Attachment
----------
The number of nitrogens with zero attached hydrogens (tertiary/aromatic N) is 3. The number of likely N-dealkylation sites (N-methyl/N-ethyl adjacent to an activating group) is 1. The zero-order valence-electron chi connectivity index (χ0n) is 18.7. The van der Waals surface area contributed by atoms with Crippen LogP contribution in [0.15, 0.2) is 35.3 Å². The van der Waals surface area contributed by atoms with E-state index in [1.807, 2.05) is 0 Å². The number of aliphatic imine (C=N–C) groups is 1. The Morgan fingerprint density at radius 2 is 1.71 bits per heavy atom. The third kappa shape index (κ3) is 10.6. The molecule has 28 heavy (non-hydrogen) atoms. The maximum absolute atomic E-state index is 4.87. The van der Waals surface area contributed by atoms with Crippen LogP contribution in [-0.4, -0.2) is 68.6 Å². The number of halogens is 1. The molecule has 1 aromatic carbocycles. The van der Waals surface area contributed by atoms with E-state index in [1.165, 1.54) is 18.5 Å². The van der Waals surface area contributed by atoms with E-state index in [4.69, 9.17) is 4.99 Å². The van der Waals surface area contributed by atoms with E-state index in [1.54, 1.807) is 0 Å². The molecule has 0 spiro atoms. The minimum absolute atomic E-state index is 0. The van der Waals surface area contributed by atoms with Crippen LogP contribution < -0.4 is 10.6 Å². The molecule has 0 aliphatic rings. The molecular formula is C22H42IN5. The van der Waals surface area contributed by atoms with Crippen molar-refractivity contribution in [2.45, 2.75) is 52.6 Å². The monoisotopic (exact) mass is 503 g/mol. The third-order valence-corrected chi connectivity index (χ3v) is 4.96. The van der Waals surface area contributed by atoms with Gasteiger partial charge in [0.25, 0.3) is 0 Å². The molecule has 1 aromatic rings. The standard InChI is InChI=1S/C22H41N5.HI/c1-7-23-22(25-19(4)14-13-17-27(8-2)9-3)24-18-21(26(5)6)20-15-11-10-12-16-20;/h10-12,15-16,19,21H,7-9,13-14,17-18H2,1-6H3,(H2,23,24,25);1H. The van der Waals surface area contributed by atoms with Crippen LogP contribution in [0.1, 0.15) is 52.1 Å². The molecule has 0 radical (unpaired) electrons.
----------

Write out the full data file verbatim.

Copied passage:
The number of nitrogens with zero attached hydrogens (tertiary/aromatic N) is 3. The number of likely N-dealkylation sites (N-methyl/N-ethyl adjacent to an activating group) is 1. The zero-order valence-electron chi connectivity index (χ0n) is 18.7. The van der Waals surface area contributed by atoms with Crippen LogP contribution in [0.15, 0.2) is 35.3 Å². The van der Waals surface area contributed by atoms with E-state index in [1.807, 2.05) is 0 Å². The number of aliphatic imine (C=N–C) groups is 1. The Morgan fingerprint density at radius 2 is 1.71 bits per heavy atom. The third kappa shape index (κ3) is 10.6. The molecule has 28 heavy (non-hydrogen) atoms. The maximum absolute atomic E-state index is 4.87. The van der Waals surface area contributed by atoms with Crippen LogP contribution in [-0.4, -0.2) is 68.6 Å². The number of halogens is 1. The molecule has 1 aromatic carbocycles. The van der Waals surface area contributed by atoms with E-state index in [1.165, 1.54) is 18.5 Å². The van der Waals surface area contributed by atoms with E-state index in [4.69, 9.17) is 4.99 Å². The van der Waals surface area contributed by atoms with E-state index in [1.54, 1.807) is 0 Å². The molecule has 0 spiro atoms. The minimum absolute atomic E-state index is 0. The van der Waals surface area contributed by atoms with Crippen LogP contribution < -0.4 is 10.6 Å². The molecule has 0 aliphatic rings. The molecular formula is C22H42IN5. The van der Waals surface area contributed by atoms with Crippen molar-refractivity contribution in [2.45, 2.75) is 52.6 Å². The monoisotopic (exact) mass is 503 g/mol. The third-order valence-corrected chi connectivity index (χ3v) is 4.96. The van der Waals surface area contributed by atoms with Gasteiger partial charge in [0.25, 0.3) is 0 Å². The molecule has 1 aromatic rings. The standard InChI is InChI=1S/C22H41N5.HI/c1-7-23-22(25-19(4)14-13-17-27(8-2)9-3)24-18-21(26(5)6)20-15-11-10-12-16-20;/h10-12,15-16,19,21H,7-9,13-14,17-18H2,1-6H3,(H2,23,24,25);1H. The van der Waals surface area contributed by atoms with Crippen LogP contribution in [0.1, 0.15) is 52.1 Å². The molecule has 0 radical (unpaired) electrons.